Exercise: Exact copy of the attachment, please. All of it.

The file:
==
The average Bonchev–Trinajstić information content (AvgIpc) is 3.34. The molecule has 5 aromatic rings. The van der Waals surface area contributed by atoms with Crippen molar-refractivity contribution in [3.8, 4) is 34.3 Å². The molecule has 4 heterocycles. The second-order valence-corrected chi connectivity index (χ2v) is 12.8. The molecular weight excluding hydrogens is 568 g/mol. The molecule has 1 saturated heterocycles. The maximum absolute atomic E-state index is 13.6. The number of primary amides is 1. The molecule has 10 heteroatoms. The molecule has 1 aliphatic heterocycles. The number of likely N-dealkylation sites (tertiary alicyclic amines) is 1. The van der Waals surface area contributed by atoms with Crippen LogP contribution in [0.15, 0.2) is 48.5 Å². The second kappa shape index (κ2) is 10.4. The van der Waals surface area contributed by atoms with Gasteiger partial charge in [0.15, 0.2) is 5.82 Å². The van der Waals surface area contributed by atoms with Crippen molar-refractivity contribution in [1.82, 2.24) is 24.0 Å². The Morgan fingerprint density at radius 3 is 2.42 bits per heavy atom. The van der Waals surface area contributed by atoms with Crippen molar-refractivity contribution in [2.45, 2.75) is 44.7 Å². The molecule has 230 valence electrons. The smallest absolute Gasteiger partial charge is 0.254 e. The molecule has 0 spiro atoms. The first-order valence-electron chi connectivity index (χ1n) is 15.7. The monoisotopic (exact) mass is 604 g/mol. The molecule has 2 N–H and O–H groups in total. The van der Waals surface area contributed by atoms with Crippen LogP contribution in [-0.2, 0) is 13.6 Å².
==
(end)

The average Bonchev–Trinajstić information content (AvgIpc) is 3.34. The molecule has 5 aromatic rings. The van der Waals surface area contributed by atoms with Crippen molar-refractivity contribution in [3.8, 4) is 34.3 Å². The molecule has 4 heterocycles. The second-order valence-corrected chi connectivity index (χ2v) is 12.8. The molecular weight excluding hydrogens is 568 g/mol. The molecule has 1 saturated heterocycles. The maximum absolute atomic E-state index is 13.6. The number of primary amides is 1. The molecule has 10 heteroatoms. The molecule has 1 aliphatic heterocycles. The number of likely N-dealkylation sites (tertiary alicyclic amines) is 1. The van der Waals surface area contributed by atoms with Crippen LogP contribution in [0.15, 0.2) is 48.5 Å². The second kappa shape index (κ2) is 10.4. The van der Waals surface area contributed by atoms with Gasteiger partial charge in [0.15, 0.2) is 5.82 Å². The van der Waals surface area contributed by atoms with Crippen molar-refractivity contribution in [1.82, 2.24) is 24.0 Å². The Morgan fingerprint density at radius 3 is 2.42 bits per heavy atom. The van der Waals surface area contributed by atoms with Crippen molar-refractivity contribution in [2.45, 2.75) is 44.7 Å². The molecule has 230 valence electrons. The smallest absolute Gasteiger partial charge is 0.254 e. The molecule has 0 spiro atoms. The first-order valence-electron chi connectivity index (χ1n) is 15.7. The monoisotopic (exact) mass is 604 g/mol. The molecule has 2 N–H and O–H groups in total. The van der Waals surface area contributed by atoms with Crippen LogP contribution in [-0.2, 0) is 13.6 Å².